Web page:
A year ago, pursuant to a Supreme Court order (the “SC Order”),[44] a new era in the Indian power market[45] began when a long-standing turf battle between the Securities and Exchange Board of India (“SEBI”) and the CERC was finally resolved. Among other things, the dispute involved ascertaining the appropriate regulatory jurisdiction with regard to forward and derivative contracts in the electricity sector. Pursuant to the SC Order, the CERC and SEBI decided that the former would regulate physical delivery-based forward contracts,[46] while financial and commodity derivatives in electricity[47] would be regulated by the latter. Despite the SC Order, however, it remains unclear as of date whether the physical and financial aspects of VPPA-based transactions have been clearly addressed in India.[48]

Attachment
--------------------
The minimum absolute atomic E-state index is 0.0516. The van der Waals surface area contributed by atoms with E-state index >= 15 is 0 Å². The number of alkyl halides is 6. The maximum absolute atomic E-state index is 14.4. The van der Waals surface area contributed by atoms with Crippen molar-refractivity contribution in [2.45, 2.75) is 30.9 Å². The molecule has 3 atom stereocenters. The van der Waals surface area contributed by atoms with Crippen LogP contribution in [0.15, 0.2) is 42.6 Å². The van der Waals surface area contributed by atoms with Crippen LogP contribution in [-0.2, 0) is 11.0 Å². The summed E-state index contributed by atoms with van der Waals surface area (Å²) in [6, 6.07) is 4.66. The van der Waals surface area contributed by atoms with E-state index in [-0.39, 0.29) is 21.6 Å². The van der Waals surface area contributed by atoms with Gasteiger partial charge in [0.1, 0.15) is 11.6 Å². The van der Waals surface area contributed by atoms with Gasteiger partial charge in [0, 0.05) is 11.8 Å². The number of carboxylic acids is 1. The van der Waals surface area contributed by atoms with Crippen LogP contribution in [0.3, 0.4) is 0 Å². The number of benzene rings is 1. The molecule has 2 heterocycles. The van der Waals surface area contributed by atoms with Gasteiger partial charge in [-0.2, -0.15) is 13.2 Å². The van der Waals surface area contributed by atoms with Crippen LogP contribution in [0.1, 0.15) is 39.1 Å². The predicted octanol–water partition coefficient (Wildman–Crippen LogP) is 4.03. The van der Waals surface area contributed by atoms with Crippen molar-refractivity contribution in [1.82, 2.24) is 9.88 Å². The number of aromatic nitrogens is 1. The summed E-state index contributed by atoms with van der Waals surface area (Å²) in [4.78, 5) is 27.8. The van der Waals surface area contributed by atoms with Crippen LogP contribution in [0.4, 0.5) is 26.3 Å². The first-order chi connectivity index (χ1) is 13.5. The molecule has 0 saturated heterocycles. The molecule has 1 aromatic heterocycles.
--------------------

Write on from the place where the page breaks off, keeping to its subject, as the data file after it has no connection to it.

In light of such persisting uncertainties, the appropriate regulatory jurisdiction in respect of VPPAs could be jointly clarified by both such authorities (i.e., the CERC and SEBI), including through the issuance of separate regulations in this regard, if necessary.

[1] Physical PPAs can be structured as: (i) a tripartite agreement between the customer, the genco, and the discom (a ‘sleeved’ PPA, where the power produced by the genco is delivered from the grid to the customer through a discom); or (ii) an integrated bilateral agreement between the genco and the consumer/buyer/discom.

[2] Alternative procurement options could include a discom, a power exchange, separate bilateral arrangements (signing a physical PPA with a different power producer), or even a ‘captive’ mode.

[3] Where fixed rate payments are swapped for floating rate payments